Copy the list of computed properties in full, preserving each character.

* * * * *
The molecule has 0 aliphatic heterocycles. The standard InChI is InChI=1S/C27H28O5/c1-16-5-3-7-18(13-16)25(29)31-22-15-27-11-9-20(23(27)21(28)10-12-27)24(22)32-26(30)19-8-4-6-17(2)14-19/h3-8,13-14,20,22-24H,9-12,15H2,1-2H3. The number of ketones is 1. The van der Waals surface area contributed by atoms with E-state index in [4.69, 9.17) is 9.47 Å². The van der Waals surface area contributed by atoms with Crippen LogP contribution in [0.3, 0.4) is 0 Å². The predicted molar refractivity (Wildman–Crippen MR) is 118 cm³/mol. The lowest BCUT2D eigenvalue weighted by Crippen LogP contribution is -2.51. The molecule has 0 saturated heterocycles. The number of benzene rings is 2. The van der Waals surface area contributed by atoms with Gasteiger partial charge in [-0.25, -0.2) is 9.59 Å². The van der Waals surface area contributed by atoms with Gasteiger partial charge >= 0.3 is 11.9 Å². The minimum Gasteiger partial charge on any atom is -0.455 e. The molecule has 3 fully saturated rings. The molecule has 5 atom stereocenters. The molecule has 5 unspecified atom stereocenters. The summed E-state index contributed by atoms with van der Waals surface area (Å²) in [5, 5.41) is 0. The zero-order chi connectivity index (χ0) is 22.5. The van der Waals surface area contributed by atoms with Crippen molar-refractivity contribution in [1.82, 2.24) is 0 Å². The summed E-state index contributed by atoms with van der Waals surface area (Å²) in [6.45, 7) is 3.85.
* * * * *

The molecule has 0 aliphatic heterocycles. The standard InChI is InChI=1S/C27H28O5/c1-16-5-3-7-18(13-16)25(29)31-22-15-27-11-9-20(23(27)21(28)10-12-27)24(22)32-26(30)19-8-4-6-17(2)14-19/h3-8,13-14,20,22-24H,9-12,15H2,1-2H3. The number of ketones is 1. The van der Waals surface area contributed by atoms with E-state index in [4.69, 9.17) is 9.47 Å². The van der Waals surface area contributed by atoms with Crippen LogP contribution in [0.3, 0.4) is 0 Å². The predicted molar refractivity (Wildman–Crippen MR) is 118 cm³/mol. The lowest BCUT2D eigenvalue weighted by Crippen LogP contribution is -2.51. The molecule has 0 saturated heterocycles. The number of benzene rings is 2. The van der Waals surface area contributed by atoms with Gasteiger partial charge in [-0.25, -0.2) is 9.59 Å². The van der Waals surface area contributed by atoms with Gasteiger partial charge >= 0.3 is 11.9 Å². The minimum Gasteiger partial charge on any atom is -0.455 e. The molecule has 3 fully saturated rings. The molecule has 5 atom stereocenters. The molecule has 5 unspecified atom stereocenters. The summed E-state index contributed by atoms with van der Waals surface area (Å²) in [5, 5.41) is 0. The zero-order chi connectivity index (χ0) is 22.5. The van der Waals surface area contributed by atoms with Crippen molar-refractivity contribution in [1.82, 2.24) is 0 Å². The summed E-state index contributed by atoms with van der Waals surface area (Å²) in [6.45, 7) is 3.85.